While al Qaeda’s affiliates in North Africa, Somalia, Syria, and Yemen continue to grab headlines, the terrorist network has surreptitiously expanded eastward, entrenching itself throughout the Indian subcontinent.
“Al Qaeda’s reach in South Asia is deeper than what not only the news headlines, but also the U.S. government, may suggest,” explains Michael Kugelman, Asia Program Deputy Director and Senior Associate for South Asia at the Woodrow Wilson Center. “Institutionally, al Qaeda’s influence in the Indian Subcontinent is embodied by Al Qaeda in the India Subcontinent (AQIS) – a regional faction of al Qaeda with a presence in multiple South Asian countries,” says Kugelman.
Al Qaeda in the India Subcontinent was officially born in September 2014 when al Qaeda leader Ayman al Zawahiri released a video announcing the creation of an al Qaeda affiliate spanning Afghanistan, Pakistan, India, and Bangladesh. Zawahari said the objective of AQIS is to “raise the flag of jihad, return the Islamic rule, and empowering the Shariah of Allah across the Indian subcontinent.” Zawahiri also appointed Asim Umar, a former commander in the Pakistani Taliban, as AQIS’ leader.
According to Kevin Hulbert, Cipher Brief Network Expert and former CIA Chief of Station, the formation of an AQIS branch sets off alarms for the U.S. Intelligence Community.
“Any effort to unite and direct jihadist elements operating across several countries is always problematic, but in this case, it was doubly concerning, because it is a wide swath of territory that includes over a billion people and hundreds of millions of Muslims that al Qaeda core would hope to radicalize,” says Hulbert.
The U.S State Department designated AQIS as a Foreign Terrorist Organization and Umar as a Designated global terrorist in June 2016.
Over the last few years, AQIS has carried out several attacks in the region, most notably a spree of hacking deaths against secular activists, bloggers, and academics in Bangladesh and Pakistan. In May 2015, Umar published a video in which he claimed AQIS responsibility for these attacks, declaring that the group “assassinated several blasphemers of the Prophet and insulters of Islamic law.”
“The targets AQIS is choosing in Bangladesh appear to be very consistent with al Qaeda’s playbook in Tunisia, which is a good example of how al Qaeda intends to take a country from discriminant efforts on behalf of some of the jihadism all the way to an active battlefield,” says Daveed Gartenstein-Ross, Senior Fellow at the Foundation for Defense of Democracies.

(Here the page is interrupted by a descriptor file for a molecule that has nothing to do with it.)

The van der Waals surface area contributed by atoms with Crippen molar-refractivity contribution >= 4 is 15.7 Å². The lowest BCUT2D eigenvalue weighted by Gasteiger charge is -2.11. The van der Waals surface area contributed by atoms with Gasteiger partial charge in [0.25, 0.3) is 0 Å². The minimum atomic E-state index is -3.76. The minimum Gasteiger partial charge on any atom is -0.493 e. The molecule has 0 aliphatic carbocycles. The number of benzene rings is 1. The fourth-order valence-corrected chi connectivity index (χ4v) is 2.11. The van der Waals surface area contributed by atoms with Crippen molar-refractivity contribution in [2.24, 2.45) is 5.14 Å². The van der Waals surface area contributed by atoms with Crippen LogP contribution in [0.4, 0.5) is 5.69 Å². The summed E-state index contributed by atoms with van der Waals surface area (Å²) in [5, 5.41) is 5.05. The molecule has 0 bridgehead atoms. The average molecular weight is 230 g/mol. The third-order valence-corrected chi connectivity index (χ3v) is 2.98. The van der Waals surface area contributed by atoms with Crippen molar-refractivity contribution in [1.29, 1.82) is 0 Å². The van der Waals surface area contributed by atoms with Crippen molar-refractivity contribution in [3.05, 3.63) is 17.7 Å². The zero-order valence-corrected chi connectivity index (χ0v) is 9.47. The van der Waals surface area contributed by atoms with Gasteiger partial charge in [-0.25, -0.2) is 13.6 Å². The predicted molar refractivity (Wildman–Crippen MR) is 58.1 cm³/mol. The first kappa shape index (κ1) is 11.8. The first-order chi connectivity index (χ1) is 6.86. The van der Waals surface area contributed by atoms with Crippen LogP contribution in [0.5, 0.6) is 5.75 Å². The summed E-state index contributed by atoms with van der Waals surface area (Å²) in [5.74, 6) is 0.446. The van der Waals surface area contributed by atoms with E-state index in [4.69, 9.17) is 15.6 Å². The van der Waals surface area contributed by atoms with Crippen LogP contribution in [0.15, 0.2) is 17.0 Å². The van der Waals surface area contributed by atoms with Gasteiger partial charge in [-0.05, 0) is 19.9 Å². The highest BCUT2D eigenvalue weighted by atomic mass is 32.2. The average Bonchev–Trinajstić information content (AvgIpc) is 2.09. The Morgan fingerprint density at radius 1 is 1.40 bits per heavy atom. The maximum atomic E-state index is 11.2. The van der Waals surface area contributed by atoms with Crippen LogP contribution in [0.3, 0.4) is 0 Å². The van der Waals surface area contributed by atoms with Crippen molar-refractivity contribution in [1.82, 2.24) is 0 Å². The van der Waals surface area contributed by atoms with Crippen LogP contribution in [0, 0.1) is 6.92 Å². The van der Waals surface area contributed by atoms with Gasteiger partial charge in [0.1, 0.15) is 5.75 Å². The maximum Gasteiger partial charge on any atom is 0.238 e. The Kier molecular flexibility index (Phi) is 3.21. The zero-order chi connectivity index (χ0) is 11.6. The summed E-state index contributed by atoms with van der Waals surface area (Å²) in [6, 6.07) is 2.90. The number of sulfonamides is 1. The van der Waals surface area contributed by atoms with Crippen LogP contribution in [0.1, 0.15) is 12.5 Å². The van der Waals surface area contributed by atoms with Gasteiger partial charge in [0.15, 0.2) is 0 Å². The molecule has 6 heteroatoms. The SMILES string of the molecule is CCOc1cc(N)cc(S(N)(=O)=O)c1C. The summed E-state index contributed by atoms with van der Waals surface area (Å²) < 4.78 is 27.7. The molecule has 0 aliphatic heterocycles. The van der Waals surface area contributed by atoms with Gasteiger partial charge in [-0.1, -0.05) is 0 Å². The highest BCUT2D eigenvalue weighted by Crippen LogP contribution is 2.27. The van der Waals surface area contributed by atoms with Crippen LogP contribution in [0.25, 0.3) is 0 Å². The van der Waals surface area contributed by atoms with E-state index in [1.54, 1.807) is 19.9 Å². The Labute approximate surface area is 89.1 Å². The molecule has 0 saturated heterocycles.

Choosing specific targets, such as people who are atheists, or who are critical of Islam, or who identify as LGBT, “is designed to rally sympathy for their cause because the targets are seen as acceptable,” says Gartenstein-Ross. “These are all people who they think targeting them will appeal to AQIS’ constituency.”
Earlier this week, five AQIS members were arrested by Pakistani authorities for attempting to carry out attacks in the city of Karachi. Two of those detained, Tahir Zaman and Bilal Ahmad, were also wanted in connection with the killing of policemen and civilians in Pakistan. A third individual, Mohammad Nawaz, was one of the organization’s leading bomb-makers.
A further cause of concern is that AQIS may have its sights set on moving further eastward. “I believe that AQIS will try to expand to Myanmar,” says Gartenstein-Ross. “The Rohingya issue has lived large in al Qaeda’s messaging. Given the messaging out of Myanmar, I suspect AQIS will make a play to move into there.”
Although AQIS has successfully carried out smaller scale attacks against individuals, the group has demonstrated a limited ability to conduct large-scale operations in South Asia or against Western targets.
“AQIS is problematic, as are all these terrorist groups, but thank goodness, frankly, that they’ve not developed into the big threat that we once feared,” affirms Hulbert. “Since AQIS declared war on India, Pakistan, Myanmar, Bangladesh, and on the U.S., they have been rather ineffective in carrying out terrorist attacks.”
And while AQIS may ultimately aspire to strike the West, the terrorist group remains on unstable footing.
“Part of that is because their leadership keeps dying in sudden explosions in the middle of the night,” Hulbert says. “That’s a good thing and the first order effects of these deaths has constrained the group’s ability to operate and to carry out attacks.”
Bennett Seftel is deputy director of analysis at The Cipher Brief. Follow him on Twitter @BennettSeftel.